In celebration of National Pet Day, the world’s first holiday dedicated to man’s best friend, we have been searching through the archive for examples of incredible canines throughout history.
From daring rescuers to lovable rogues, we have put together a selection of magnificent mutts whose remarkable stories are guaranteed to warm the hearts of even the most determined cat lovers.
Swansea Jack was a black retriever with a longish coat who lived with his owner, William Thomas, near the River Tawe in Swansea during the 1930s. One day, Jack saw a small boy drowning in the river and ran in, pulling the boy to shore by the scruff of his neck. This first rescue went unreported but, a few weeks later, Jack rescued a drowning swimmer from the docks in front of a large crowd. His photograph appeared in the local paper and the local council awarded him a silver collar. In 1936, he was awarded the prestigious ‘Bravest Dog of the Year’ award by the London Star newspaper in London and, over the course of the next decade, he went on to an incredible 27 people from one of the most dangerous rivers in Wales.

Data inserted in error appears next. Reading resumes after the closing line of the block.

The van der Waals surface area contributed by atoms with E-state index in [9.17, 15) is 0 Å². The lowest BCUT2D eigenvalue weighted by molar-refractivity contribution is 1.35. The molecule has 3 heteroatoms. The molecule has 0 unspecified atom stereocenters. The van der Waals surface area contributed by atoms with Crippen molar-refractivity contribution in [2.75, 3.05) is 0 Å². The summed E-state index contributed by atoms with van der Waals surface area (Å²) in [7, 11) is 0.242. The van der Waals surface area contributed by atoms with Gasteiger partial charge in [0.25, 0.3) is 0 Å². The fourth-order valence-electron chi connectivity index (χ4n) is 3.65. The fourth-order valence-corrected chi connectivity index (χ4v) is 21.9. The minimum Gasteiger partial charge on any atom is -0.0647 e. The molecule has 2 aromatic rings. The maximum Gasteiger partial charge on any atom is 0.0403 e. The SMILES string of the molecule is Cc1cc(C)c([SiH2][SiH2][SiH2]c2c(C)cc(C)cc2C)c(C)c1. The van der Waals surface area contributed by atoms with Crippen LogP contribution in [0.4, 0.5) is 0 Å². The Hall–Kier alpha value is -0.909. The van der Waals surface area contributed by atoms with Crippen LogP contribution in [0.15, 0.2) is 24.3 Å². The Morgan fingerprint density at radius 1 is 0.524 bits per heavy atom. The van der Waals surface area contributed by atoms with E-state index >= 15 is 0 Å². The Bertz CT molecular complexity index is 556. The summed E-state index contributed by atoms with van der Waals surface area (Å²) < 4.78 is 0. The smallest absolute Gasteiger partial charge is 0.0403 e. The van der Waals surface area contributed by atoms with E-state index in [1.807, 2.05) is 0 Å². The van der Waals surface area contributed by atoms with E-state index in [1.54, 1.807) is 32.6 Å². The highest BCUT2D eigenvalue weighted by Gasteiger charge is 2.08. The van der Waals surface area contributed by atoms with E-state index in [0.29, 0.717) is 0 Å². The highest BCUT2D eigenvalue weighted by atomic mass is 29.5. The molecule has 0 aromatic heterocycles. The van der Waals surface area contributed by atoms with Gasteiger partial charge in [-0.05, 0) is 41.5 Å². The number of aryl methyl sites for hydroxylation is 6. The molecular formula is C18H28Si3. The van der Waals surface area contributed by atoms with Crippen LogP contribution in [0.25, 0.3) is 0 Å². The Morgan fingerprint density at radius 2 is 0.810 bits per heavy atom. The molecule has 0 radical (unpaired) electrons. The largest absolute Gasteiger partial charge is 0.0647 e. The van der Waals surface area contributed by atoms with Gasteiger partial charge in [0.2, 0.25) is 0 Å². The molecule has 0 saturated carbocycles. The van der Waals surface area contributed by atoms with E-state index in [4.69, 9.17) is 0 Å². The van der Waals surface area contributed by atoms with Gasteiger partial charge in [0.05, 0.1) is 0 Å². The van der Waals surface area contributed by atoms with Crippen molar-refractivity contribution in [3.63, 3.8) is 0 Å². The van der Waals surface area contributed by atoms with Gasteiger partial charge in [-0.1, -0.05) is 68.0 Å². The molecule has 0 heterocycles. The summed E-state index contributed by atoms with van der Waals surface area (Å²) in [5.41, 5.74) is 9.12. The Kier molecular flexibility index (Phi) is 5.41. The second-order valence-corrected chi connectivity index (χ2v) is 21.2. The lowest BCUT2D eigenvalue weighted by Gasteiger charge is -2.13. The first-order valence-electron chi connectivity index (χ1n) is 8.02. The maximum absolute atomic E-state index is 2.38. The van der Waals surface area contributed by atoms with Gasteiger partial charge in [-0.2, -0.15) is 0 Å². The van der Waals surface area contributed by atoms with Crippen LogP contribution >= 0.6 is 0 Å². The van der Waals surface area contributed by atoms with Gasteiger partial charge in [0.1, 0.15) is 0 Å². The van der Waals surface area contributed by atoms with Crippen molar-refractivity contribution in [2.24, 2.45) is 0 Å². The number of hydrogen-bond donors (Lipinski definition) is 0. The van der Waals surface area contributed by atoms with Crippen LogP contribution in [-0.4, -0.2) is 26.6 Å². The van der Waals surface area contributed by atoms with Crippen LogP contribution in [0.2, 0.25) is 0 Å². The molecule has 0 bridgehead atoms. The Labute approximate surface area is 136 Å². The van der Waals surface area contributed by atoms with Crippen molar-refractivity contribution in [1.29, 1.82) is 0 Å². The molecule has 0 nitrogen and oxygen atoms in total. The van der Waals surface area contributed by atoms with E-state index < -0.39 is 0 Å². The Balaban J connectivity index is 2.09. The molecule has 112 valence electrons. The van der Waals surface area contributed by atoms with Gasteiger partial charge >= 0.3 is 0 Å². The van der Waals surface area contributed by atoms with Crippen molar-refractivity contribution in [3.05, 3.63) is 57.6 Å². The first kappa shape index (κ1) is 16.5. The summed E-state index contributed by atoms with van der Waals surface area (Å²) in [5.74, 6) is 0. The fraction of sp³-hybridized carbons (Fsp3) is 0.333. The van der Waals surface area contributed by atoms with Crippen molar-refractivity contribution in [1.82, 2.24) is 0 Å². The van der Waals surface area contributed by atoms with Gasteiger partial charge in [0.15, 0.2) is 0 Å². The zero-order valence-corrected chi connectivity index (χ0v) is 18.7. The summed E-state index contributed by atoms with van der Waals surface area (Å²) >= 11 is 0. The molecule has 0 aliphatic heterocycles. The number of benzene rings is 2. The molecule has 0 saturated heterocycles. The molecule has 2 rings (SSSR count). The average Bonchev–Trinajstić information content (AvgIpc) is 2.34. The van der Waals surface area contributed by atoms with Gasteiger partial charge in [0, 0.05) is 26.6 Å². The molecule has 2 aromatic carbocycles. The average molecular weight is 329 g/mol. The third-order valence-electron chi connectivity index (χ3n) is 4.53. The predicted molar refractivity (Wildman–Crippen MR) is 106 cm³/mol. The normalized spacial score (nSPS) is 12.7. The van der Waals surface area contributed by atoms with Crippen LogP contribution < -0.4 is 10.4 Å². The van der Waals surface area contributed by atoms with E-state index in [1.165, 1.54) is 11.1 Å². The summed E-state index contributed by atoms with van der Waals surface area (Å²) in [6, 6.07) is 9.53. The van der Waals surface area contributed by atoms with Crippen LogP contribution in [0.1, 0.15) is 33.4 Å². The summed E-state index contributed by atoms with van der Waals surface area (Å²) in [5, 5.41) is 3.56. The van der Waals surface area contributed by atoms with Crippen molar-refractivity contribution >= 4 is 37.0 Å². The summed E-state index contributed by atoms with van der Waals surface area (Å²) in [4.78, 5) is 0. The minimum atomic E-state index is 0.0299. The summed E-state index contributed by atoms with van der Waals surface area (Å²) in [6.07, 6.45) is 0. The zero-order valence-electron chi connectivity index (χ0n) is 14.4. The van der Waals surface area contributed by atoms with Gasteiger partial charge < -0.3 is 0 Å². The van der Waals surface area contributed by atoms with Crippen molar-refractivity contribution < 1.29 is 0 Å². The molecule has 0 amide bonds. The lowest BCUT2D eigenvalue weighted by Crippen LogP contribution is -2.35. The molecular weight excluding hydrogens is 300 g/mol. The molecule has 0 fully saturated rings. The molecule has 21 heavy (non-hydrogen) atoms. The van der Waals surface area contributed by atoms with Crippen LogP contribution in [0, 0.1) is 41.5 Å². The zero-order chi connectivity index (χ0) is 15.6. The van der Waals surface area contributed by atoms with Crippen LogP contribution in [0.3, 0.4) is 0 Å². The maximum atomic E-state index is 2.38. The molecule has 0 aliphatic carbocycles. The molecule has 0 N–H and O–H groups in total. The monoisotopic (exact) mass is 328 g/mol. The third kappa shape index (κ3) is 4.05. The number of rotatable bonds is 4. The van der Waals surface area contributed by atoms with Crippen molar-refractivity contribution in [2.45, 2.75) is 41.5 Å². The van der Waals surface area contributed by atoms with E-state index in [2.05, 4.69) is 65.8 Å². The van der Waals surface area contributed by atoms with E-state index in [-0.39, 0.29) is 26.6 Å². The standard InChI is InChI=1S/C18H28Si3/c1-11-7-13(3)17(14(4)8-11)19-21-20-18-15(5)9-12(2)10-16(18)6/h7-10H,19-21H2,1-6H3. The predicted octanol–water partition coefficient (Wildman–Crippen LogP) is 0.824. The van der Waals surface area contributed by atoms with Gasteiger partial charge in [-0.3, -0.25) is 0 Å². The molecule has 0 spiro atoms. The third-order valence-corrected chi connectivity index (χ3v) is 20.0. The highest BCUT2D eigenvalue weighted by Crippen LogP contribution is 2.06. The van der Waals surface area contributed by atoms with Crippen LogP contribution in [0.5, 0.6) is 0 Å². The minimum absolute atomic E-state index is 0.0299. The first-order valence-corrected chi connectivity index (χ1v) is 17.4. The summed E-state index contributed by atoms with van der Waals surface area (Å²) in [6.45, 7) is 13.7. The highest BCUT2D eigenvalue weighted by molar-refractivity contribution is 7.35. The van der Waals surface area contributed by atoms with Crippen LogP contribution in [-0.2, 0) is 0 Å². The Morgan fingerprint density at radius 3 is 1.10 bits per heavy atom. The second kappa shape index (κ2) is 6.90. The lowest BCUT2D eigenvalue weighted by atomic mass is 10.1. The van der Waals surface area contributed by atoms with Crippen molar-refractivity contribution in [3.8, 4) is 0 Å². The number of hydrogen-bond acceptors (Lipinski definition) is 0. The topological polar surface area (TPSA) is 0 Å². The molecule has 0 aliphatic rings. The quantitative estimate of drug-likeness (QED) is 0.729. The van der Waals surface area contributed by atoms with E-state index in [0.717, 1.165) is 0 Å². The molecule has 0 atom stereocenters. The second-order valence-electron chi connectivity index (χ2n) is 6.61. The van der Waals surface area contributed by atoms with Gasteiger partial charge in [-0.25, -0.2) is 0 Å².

Barry the mountain dog
Barry the St Bernard was born in Switzerland in the year 1800. Barry and his ancestors had been specifically bred by the Monks of Saint Bernard Pass, a dangerous snowy divide between Switzerland and Italy, to rescue lost travelers buried in the snow. Barry worked as a search and rescue dog at The Great St Bernard Hospice in the Penine Alps and saved the lives of 40 desperate travelers during his 12 year career.
Able Seaman ‘Just Nuisance’ was the only dog ever to be officially enlisted in the Royal Navy. Ship’s dogs had been used by the Navy for centuries but were never considered full members of the crew. Just Nuisance was a South African Great Dane who got his name as a pup by wagging his injured tail so enthusiastically that everyone was covered in blood spatters. Nuisance grew to be more than six and a half feet (two meters) standing up and spent his time in Cape Town’s many dockyards and naval bases. He made friends with many sailors and began following them around and even catching trains with them. Despite the seamen’s attempts to conceal him, conductors would throw him off as soon as he was discovered and officials of the State-owned railway company eventually warned that Nuisance would be put down unless he was prevented from boarding any more trains. This prompted concerned sailors and locals to write to the Navy, pleading for something to be done.